• A Nation of Hard Cellers
    Nov 17, 2014

    Apropos Mukul Kesavan’s lead story in your anniver­sary special (Talking to my Selfie, Nov 3), no doubt mobile phones have changed our lives forever: the world lies within the palm; everyone is on call. There hasn’t been a device as democratising as the cellphone: the millionaire, the colony grocer, the doctor, the coffin-maker, the pundit, the milk vendor, the banker in New York, the Masai tribesman in Kenya, the Bhilala woman in her village on the banks of the Narmada...everyone has a mobile phone for business and personal use. On the streets, when I see people walk by, lost in conversation, one shoulder shrugged up to hold the mobile phone to the ear, I find myself wondering how business was ever carried out before the technology. The sight of people using the phone while driving or while riding scooters or bikes evokes in me a strong urge to slap them. But that’s not the worst of the ills of mobile technology. Internet addiction in its various forms, the misuse of networking, its deployment in crime and terrorism—these pose threats on a far greater and long-term scale than automobile accidents caused by drivers preoccupied in a mobile conversation.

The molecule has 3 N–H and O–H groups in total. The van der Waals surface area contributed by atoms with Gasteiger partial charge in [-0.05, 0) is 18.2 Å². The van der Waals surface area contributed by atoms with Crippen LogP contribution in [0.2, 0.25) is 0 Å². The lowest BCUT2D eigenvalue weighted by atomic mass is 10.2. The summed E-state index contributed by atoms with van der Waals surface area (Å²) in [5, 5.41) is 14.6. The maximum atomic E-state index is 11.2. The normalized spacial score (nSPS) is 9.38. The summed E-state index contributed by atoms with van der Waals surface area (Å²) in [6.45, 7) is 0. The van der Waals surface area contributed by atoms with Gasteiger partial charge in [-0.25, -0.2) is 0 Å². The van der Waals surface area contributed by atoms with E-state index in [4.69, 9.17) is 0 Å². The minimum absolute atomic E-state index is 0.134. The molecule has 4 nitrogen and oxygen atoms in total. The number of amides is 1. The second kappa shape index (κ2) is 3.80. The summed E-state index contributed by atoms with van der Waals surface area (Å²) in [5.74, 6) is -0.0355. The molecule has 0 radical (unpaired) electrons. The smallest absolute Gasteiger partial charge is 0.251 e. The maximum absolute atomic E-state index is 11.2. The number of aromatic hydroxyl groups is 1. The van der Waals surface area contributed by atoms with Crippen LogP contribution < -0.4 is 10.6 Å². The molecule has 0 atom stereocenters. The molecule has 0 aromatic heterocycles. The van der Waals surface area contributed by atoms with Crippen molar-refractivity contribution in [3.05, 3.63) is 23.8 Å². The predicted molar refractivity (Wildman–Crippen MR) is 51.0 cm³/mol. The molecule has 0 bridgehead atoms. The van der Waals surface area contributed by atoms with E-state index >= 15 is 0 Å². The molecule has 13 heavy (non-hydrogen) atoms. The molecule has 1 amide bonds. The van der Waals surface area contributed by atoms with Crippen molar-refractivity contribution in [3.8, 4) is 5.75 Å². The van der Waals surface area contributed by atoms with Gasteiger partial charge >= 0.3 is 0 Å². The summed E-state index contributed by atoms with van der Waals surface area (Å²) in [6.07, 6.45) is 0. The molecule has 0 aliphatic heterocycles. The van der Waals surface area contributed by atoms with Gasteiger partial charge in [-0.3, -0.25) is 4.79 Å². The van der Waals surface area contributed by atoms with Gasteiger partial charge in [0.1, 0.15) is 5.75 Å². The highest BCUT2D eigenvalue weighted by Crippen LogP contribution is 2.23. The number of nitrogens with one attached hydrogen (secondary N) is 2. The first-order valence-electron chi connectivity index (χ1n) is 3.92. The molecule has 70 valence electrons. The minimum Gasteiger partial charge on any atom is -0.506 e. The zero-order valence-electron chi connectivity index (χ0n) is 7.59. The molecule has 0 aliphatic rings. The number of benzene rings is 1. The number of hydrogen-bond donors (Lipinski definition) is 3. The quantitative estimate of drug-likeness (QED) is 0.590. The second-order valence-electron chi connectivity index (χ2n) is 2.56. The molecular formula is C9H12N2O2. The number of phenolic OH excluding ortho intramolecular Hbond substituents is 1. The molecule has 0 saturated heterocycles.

M.C. Joshi, Lucknow


    Your choice of the mobile phone for the cover story of your 19th anniversary issue shows a certain ‘village’ mindset. Perhaps you will take a few years more before devoting an issue to the internet.


    Parthasarathy, on e-mail


    Does cellphone technology inv­est us with a new freedom or does it enslave us to useless chat and cut us off from reality?


    Dinesh Kumar, Chandigarh


    In the army, we used to say the most dangerous thing you could encounter in a jungle is a young second lieutenant wandering clueless with a map spread across his hands. On a highway, the most dangerous creature you could encounter is someone texting with his/her thumbs while driving.


    C.V. Venugopalan, Palakkad


    Cellphones can have a negative impact on close relationships. Researchers from the Univer­sity of Essex found that people who engage in personal discussions when a cellphone was nearby even if neither was actually using it, reported lower relationship quality and less trust for their partner; they also felt their partner was less empathetic to their concerns.


    Mahesh Kapasi, Delhi



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